Hi I was referred to your site by a fellow researcher,i was diagnosed with Sarcoidosis about 14 years ago,I have never used any over the counter or prescription drugs I follow Vegan Nutrition,in fact I am a Natural Health Consultant,also a published Author,I was told to get off nightshade plants which I did,but like yourself the hardest one for me was the Hot pepper sauce,which I loved,but I still got rid of it,my fellow researcher said that Plum tomatoes were good in moderation,but my main reason for this is that your site is the only one that I encountered which address a lot of the foods I eat,like Taro root(Also known as Dasheen ),Cassava,Sweet potato(the kind with the purple skin and white inside) I use them every week as I know where to shop for them,I also get them at very affordable prices,there are also others in that family of plants such as Edo,Tannia,White yam etc in a few of my books on Health and Nutrition I have many recipes using these vegetables and they are delicious,so although I used white potato in the past it was not an issue for me to give it up as I was already using Dasheen(Taro root),Cassava,Sweet potato,Edo,Tannia,White yam(This is closer to white potato than the others)All thanks to the Almighty Creator I am in good shape,I exercise with weights 3 times each week and I prepare all my food and drinks,I don' use commercial juices as they are too sugary,I drink distilled water and I am 72 and feel like a healthy person in their forties,thank you I hope ,what I mentioned can be helpful,I am not a medical Doctor and the information I mentioned were not intended as medical advice,but this is what I use.

Tara said... Best Blogger Tips

I found potato starch in shredded cheese and olive oil mayonnaise recently. I know you're vegan but I'm sure not all your readers are, so heads up, folks!

Allie said... Best Blogger Tips

Cauliflower is another good substitute that works well as a mash, in a pureed soup, or just roasted. Here's a great, simple recipe for roasting it - http://summertomato.com/roasted-curried-cauliflower-to-die-for/

I also really like fried green plantains when I'm craving something starchy.

Sarah P said... Best Blogger Tips

@Allie Thanks, that sounds delicious!

Anonymous said... Best Blogger Tips


Anonymous said... Best Blogger Tips

@Pippi777I realize this post is old but couldn't resist a reply...I just came across Domata flour (available on their website and on Amazon) and it is cup for cup gluten free flour and has no potato starch in it. I can make everything just as if I were using regular flour.

Anonymous said... Best Blogger Tips

@Anonymous Thank you for your post. I have a son with celiac disease that also has psoriasis and we are trying a nightshade free diet for the first time. Our favorite baking mix was Pamela's, but I see it contains potato starch. Thank you for the alternative!

GoodVibes said... Best Blogger Tips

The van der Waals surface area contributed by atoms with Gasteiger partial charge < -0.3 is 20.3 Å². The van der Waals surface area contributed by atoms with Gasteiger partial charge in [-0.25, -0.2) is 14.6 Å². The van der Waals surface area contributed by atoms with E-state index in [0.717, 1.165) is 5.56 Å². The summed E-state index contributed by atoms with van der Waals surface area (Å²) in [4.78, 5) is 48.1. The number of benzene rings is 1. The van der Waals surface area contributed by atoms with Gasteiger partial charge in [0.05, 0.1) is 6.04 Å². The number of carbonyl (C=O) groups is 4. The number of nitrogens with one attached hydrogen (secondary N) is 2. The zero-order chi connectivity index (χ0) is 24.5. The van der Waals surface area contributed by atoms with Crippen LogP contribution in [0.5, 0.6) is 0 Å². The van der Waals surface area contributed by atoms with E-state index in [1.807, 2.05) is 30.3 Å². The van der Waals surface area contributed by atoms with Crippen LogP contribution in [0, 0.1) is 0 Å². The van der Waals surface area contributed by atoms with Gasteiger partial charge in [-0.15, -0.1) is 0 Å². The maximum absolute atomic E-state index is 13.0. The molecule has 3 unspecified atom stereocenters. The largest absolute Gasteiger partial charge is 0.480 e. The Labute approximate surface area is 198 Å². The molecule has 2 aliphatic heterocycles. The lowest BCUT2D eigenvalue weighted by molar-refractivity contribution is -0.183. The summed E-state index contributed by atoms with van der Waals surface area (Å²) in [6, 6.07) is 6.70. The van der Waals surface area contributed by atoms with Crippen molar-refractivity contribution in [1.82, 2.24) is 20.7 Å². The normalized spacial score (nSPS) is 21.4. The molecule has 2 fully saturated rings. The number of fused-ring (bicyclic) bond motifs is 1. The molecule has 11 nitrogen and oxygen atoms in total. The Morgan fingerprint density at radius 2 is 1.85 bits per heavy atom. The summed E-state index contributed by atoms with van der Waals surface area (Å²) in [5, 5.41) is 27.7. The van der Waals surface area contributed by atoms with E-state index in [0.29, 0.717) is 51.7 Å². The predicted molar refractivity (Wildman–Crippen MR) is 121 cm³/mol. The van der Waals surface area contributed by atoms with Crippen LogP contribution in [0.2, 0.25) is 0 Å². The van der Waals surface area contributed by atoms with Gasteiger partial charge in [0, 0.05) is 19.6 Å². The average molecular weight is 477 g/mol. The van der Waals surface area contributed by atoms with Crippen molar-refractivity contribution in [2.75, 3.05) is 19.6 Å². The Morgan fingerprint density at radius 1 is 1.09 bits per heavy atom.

What about Yucca Roots/

Sarah P said... Best Blogger Tips

@Good Vibe Yucca is Cassava/Manoic, which is not a nightshade, and which I cover in the list above. :)

Anonymous said... Best Blogger Tips

Fyi cauliflower contains nicotine, hence it is in the nightshade category. Faith

Sarah P said... Best Blogger Tips

@Faith That's so weird! But the presence/absence of nicotine does not make a nightshade; nightshades are a family of plants (the Solanaceae family), and that family is what nightshade-free people have to/need to avoid.

Anonymous said... Best Blogger Tips

Coconut flour is the best type to use - it is GF.

Enide said... Best Blogger Tips

Breadfruit is another option

Jill DeVine said... Best Blogger Tips

For those avoiding night-shade foods, there's a company in the eastern US called No-Mato, (google it) which makes sauce, catsup, and BBQ sauce, containing no tomato, pepper, etc.
It's not available in Washington state, where I live. Distributors in this area don't have it on their inventory. It's expensive to order, which I did once. Packaged in glass, organic ingredients, low sodium. Check it out.

Anonymous said... Best Blogger Tips

Just be careful with cassava because it contains linamarin, a substance that is converted into cyanide when digested. Make sure to of course never eat raw cassava, cook it properly, and don't eat it excessively.

Charleen said... Best Blogger Tips

Thank you for this post. Great information. And I sympathize with your difficulty avoiding peppers. It's everywhere. Was originally looking for sunchokes and whether they were nightshades and came across your treasure trove..
Will check back.

Anonymous said... Best Blogger Tips

Thanks so much for these nightshade replacement posts, they're invaluable. I love the marinara recipe. I am on the Blood Type A diet which excludes nightshades, but also several of the potato replacements mentioned. So I've also been using Daikon Radish, which is mild and has a reasonably similar texture and taste to potatoes for stews etc.

Ariella said... Best Blogger Tips

Thank you so much!! This is hugely helpfull <3

Barbara Anne said... Best Blogger Tips

thank you for the information, i was researching whether i could eat yuca, which i love, just boiled, some olive oil, celtic sea salt ,
i toss my eggs on top of this.....

Unknown said... Best Blogger Tips

So helpful, thanks

Adele said... Best Blogger Tips

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Healthytips said... Best Blogger Tips

Thanks for sharing such beautiful information with us. I hope you will share some more information about potato.Please keep sharing.
Health Is A Life